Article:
Ex-government expert reveals source of Victoria’s ‘confusing’ wombat protection laws

There's been widespread outrage after tourists were invited to go trophy hunting for wombats.

There's been widespread outrage after tourists were invited to go trophy hunting for wombats. Photo: Getty

A former pest management expert for the Victorian government has spoken out against a “confusing” legal loophole that has left wombats unprotected in some parts of the state.

Nocturnal Wildlife Research director Clive Marks’ comments come amid widespread outrage over revelations first reported in The New Daily that wealthy tourists were being invited to a farm outside Melbourne to hunt the marsupials for sport.

The Murrindindi farm is owned by a Chinese businessman and partner of Crown casino at the centre of an explosive Channel Nine investigation into links between casinos and organised crime.

Dr Marks spent more than 10 years investigating methods of killing wombats and other pest animals for the Victorian government.

Now an independent researcher, he says he can “speak freely” about the inner workings of government that have led to a “confusing” legal loophole that means wombats have no protection in 193 regions (parishes) in Victoria.

“The legislation was an administrative quick fix – it was a real nightmare,” Dr Marks told The New Daily.

He said the Victorian government initially declared wombats vermin because they could charge through rabbit-proof fences at a time when “rabbit plagues were serious all over Australia”.

In 1986, after rabbits stopped being a huge problem for farmers, Dr Marks said wombats became protected under the Wildlife Act all over the state – except in 193 parishes east of the Hume Highway.

“There were still a lot of politics about landholders having the right to destroy wombats, even though rabbits were under control,” he said.

Dr Marks said the system of wombat protection was a “horribly confused situation and we need to work it out rather than running away”.


A map showing where wombats are unprotected in some parts of Victoria. Image: Australian Wildlife Protection Council

“When you have such a lack of clarity, it’s going to be exploited,” he said.

Several Greens politicians, including state member Sam Hibbins and Senator Sarah Hanson-Young, raised the issue of wombat shooting in Parliament, and more than 132,000 people have signed a petition calling on the Victorian government to protect the animals statewide.

Environment Minister Lily D’Ambrosio said her department was reviewing the rules that allow wombats to be killed without a permit in some parts of Victoria.

“The idea of anyone harming a wombat for sport is appalling and we understand the concern this has caused Victorians,” a government spokesperson said.

“We need to make sure wombats, like all wildlife in Victoria, are adequately protected. That’s why we’re reviewing the rules to ensure the protection of wombat populations.”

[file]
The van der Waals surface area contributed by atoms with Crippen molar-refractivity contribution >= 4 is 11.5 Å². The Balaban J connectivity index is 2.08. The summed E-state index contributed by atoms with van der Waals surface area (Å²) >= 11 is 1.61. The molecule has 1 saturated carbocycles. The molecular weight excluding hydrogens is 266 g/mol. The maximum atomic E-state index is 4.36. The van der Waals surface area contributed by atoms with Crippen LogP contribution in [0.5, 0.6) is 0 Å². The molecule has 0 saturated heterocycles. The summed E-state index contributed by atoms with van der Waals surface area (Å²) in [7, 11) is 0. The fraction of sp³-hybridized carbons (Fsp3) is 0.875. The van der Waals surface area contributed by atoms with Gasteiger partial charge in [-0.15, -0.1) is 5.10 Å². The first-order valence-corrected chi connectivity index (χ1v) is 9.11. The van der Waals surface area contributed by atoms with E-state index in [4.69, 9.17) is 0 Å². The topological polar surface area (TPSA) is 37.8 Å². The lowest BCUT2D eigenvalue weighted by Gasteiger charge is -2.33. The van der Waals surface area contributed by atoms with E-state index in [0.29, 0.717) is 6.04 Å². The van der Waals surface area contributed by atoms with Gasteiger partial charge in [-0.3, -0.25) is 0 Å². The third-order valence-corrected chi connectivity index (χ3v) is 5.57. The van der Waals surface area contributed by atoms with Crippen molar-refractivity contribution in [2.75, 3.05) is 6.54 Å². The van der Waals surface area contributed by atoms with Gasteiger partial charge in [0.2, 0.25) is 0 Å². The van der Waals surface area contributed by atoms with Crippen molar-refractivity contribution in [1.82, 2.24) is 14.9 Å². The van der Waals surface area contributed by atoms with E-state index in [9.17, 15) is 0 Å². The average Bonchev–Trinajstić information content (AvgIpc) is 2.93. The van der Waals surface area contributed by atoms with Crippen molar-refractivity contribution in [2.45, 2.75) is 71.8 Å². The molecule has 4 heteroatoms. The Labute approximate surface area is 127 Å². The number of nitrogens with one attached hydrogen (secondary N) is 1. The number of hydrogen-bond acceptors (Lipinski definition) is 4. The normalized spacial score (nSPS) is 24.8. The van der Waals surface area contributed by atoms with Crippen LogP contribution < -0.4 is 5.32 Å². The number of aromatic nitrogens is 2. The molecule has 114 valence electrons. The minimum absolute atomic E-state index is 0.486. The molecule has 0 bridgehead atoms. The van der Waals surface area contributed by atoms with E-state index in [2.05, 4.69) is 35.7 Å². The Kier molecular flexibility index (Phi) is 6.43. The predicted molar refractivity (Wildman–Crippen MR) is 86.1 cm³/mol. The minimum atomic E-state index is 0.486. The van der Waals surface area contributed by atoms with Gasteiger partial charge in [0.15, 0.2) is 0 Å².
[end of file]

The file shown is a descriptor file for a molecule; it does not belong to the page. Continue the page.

The review is due to be finished by the end of the year.

Wombats can run as fast as 40kph when threatened. Photo: Getty

No shooting experience

The New Daily understands the Murrindindi shooting range owners used to hold an Authority to Control Wildlife permit to kill common wombats, but that it was cancelled by the Department of Environment, Land, Water and Planning in March last year.

Farmers in Murrindindi have also raised concerns over an exemption in Victorian hunting laws that allows inexperienced foreigners to hunt animals for up to 14 days.

In Victoria, overseas visitors with no shooting experience can obtain a temporary game licence that allows them to hunt animals such as sambar deer or ducks under the supervision of a licensed adult.

Unlike Australian shooters, foreign first-timers don’t have to pass any tests before loading up their firearms – all they need to do is fill out a form and pay a fee.

In response to questions from Murrindindi man Peter Ingham on ABC radio, Premier Daniel Andrews said he would seek advice on “whether we believe the highest standards are being maintained for those temporary licence holders”.

“Whilst (temporary licences) serve a purpose, there should never be a sense that a temporary licence holds you to a lower standard than a permanent licence,” Mr Andrews said.

“[Hunting] is a perfectly legitimate form of recreational activity – I don’t know that shooting wombats would classify under that term, and that’s something that concerns us greatly.”

The Game Management Authority, which regulates hunting in Victoria, said temporary game licences were intended to boost support for Australia’s commercial hunting industry by making hunting more accessible for tourists.

“All international hunters must meet the relevant firearms licence requirements and must comply with all hunting laws in Victoria,” a spokeswoman told The New Daily. 

Meanwhile, members of the Murrindindi community are vowing to fight a controversial planning application to build a luxury hotel on the property.

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